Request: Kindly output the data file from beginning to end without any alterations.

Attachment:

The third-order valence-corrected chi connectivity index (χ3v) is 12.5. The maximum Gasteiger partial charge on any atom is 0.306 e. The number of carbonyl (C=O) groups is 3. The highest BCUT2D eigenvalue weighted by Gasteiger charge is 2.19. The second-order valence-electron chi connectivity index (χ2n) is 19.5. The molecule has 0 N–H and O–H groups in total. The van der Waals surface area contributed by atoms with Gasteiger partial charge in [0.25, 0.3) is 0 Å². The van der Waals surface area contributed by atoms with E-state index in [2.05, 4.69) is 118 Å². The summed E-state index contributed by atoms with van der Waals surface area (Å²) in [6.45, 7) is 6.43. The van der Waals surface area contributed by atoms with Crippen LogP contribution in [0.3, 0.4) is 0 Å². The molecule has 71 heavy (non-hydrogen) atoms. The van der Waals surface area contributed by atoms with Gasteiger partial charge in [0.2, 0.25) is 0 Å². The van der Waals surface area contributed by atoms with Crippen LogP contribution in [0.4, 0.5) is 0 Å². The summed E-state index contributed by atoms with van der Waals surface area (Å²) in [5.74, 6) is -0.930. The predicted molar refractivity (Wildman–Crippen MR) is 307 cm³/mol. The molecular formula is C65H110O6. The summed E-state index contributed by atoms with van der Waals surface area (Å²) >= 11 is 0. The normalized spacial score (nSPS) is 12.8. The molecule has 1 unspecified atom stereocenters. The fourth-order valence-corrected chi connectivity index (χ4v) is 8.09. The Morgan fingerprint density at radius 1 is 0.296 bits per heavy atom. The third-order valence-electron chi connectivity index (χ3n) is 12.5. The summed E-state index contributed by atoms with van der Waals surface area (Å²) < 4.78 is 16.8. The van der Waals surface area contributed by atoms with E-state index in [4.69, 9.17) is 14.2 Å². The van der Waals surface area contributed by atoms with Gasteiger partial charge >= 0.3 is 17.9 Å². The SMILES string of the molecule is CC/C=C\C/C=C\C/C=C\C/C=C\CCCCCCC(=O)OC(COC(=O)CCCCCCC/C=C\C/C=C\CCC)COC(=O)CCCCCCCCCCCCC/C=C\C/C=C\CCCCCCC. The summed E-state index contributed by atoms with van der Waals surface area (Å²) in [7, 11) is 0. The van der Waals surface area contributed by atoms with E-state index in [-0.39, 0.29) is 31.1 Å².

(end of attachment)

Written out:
The third-order valence-corrected chi connectivity index (χ3v) is 12.5. The maximum Gasteiger partial charge on any atom is 0.306 e. The number of carbonyl (C=O) groups is 3. The highest BCUT2D eigenvalue weighted by Gasteiger charge is 2.19. The second-order valence-electron chi connectivity index (χ2n) is 19.5. The molecule has 0 N–H and O–H groups in total. The van der Waals surface area contributed by atoms with Gasteiger partial charge in [0.25, 0.3) is 0 Å². The van der Waals surface area contributed by atoms with E-state index in [2.05, 4.69) is 118 Å². The summed E-state index contributed by atoms with van der Waals surface area (Å²) in [6.45, 7) is 6.43. The van der Waals surface area contributed by atoms with Crippen LogP contribution in [0.3, 0.4) is 0 Å². The molecule has 71 heavy (non-hydrogen) atoms. The van der Waals surface area contributed by atoms with Gasteiger partial charge in [0.2, 0.25) is 0 Å². The van der Waals surface area contributed by atoms with Crippen LogP contribution in [0.4, 0.5) is 0 Å². The summed E-state index contributed by atoms with van der Waals surface area (Å²) in [5.74, 6) is -0.930. The predicted molar refractivity (Wildman–Crippen MR) is 307 cm³/mol. The molecular formula is C65H110O6. The summed E-state index contributed by atoms with van der Waals surface area (Å²) >= 11 is 0. The normalized spacial score (nSPS) is 12.8. The molecule has 1 unspecified atom stereocenters. The fourth-order valence-corrected chi connectivity index (χ4v) is 8.09. The Morgan fingerprint density at radius 1 is 0.296 bits per heavy atom. The third-order valence-electron chi connectivity index (χ3n) is 12.5. The summed E-state index contributed by atoms with van der Waals surface area (Å²) < 4.78 is 16.8. The van der Waals surface area contributed by atoms with E-state index in [4.69, 9.17) is 14.2 Å². The van der Waals surface area contributed by atoms with Gasteiger partial charge >= 0.3 is 17.9 Å². The SMILES string of the molecule is CC/C=C\C/C=C\C/C=C\C/C=C\CCCCCCC(=O)OC(COC(=O)CCCCCCC/C=C\C/C=C\CCC)COC(=O)CCCCCCCCCCCCC/C=C\C/C=C\CCCCCCC. The summed E-state index contributed by atoms with van der Waals surface area (Å²) in [7, 11) is 0. The van der Waals surface area contributed by atoms with E-state index in [-0.39, 0.29) is 31.1 Å².